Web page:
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Hidden esxcli Command Output Formats You Probably Don’t Know

Besides the vim-cmd command I covered earlier, there is another powerful set of commands in ESXi – esxcli. As you can find from the help of the command, it covers 10 namespaces and drills down several layers down. The typical operations with the namespaces are get, set, and list. If you are familiar with REST API, you can think of the bottom level namespaces are resources.

Posted in Virtualization | Tagged , , | 1 Response

Powerful Hacks With ESXi vim-cmd Command, Together With Shell Commands

If you have read my previous article on the vim-cmd, you may have realized how handy it is, especially when it comes to manage virtual machines. There is however a pretty challenging problem to use it – for most commands for a virtual machine, it requires vmid which is an integer that uniquely identifies the virtual machine in the context of an ESXi server. It’s like primary key in SQL database to locate a record (virtual machine instance) in a table (virtual machine type). For people who are familiar with vSphere APIs, the vmid is the same as the value of ManagedObjectReference value of a virtual machine in ESXi. Because most administrators who use commands are not necessarily familiar with vSphere API, it doesn’t help much.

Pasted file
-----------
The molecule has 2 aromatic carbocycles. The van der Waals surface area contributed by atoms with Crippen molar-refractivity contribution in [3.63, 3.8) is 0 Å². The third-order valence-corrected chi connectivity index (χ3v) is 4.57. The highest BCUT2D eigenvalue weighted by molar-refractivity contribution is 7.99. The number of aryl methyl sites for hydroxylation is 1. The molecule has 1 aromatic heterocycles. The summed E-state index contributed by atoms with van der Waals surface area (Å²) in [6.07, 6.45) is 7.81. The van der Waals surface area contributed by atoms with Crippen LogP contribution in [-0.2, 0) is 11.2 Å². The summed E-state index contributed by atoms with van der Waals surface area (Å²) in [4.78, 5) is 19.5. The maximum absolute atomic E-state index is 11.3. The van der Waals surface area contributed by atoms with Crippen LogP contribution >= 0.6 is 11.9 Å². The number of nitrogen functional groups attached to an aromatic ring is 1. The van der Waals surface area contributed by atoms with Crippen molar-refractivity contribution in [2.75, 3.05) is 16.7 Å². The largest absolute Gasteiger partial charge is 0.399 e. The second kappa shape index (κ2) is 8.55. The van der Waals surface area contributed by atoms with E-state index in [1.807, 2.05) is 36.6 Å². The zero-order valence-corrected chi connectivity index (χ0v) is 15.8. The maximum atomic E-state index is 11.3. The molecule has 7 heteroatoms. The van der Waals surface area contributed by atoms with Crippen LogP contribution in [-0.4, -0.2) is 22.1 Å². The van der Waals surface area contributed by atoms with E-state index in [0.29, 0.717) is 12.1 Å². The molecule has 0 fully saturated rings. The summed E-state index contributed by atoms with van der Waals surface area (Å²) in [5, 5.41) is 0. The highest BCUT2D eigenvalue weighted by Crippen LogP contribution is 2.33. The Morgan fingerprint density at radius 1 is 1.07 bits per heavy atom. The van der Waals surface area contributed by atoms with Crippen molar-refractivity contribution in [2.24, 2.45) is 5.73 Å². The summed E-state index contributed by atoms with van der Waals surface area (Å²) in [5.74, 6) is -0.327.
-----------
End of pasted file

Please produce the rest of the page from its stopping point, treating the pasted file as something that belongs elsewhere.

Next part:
Posted in Virtualization | Tagged , , , | 9 Responses

vSphere Support Bundle: How to Collect Anything You Want From ESXi, Not Just Logs